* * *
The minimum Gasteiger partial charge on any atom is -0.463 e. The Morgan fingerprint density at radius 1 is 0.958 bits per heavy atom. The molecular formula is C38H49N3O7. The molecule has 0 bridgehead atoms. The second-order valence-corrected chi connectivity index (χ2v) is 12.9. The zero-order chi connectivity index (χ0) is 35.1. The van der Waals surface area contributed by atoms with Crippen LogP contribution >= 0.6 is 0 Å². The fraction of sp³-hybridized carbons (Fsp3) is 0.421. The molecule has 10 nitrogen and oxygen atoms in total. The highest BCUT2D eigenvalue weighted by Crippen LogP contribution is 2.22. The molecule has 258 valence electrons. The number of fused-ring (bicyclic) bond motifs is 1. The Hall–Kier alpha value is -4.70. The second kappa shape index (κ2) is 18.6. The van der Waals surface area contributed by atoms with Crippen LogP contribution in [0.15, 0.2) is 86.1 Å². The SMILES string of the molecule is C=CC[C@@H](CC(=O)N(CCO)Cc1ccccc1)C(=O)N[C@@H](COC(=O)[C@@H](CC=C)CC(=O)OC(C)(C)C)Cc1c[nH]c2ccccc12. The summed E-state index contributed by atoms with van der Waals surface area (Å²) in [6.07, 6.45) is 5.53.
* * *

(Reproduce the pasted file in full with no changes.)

The minimum Gasteiger partial charge on any atom is -0.463 e. The Morgan fingerprint density at radius 1 is 0.958 bits per heavy atom. The molecular formula is C38H49N3O7. The molecule has 0 bridgehead atoms. The second-order valence-corrected chi connectivity index (χ2v) is 12.9. The zero-order chi connectivity index (χ0) is 35.1. The van der Waals surface area contributed by atoms with Crippen LogP contribution >= 0.6 is 0 Å². The fraction of sp³-hybridized carbons (Fsp3) is 0.421. The molecule has 10 nitrogen and oxygen atoms in total. The highest BCUT2D eigenvalue weighted by Crippen LogP contribution is 2.22. The molecule has 258 valence electrons. The number of fused-ring (bicyclic) bond motifs is 1. The Hall–Kier alpha value is -4.70. The second kappa shape index (κ2) is 18.6. The van der Waals surface area contributed by atoms with Crippen LogP contribution in [0.15, 0.2) is 86.1 Å². The SMILES string of the molecule is C=CC[C@@H](CC(=O)N(CCO)Cc1ccccc1)C(=O)N[C@@H](COC(=O)[C@@H](CC=C)CC(=O)OC(C)(C)C)Cc1c[nH]c2ccccc12. The summed E-state index contributed by atoms with van der Waals surface area (Å²) in [6.07, 6.45) is 5.53.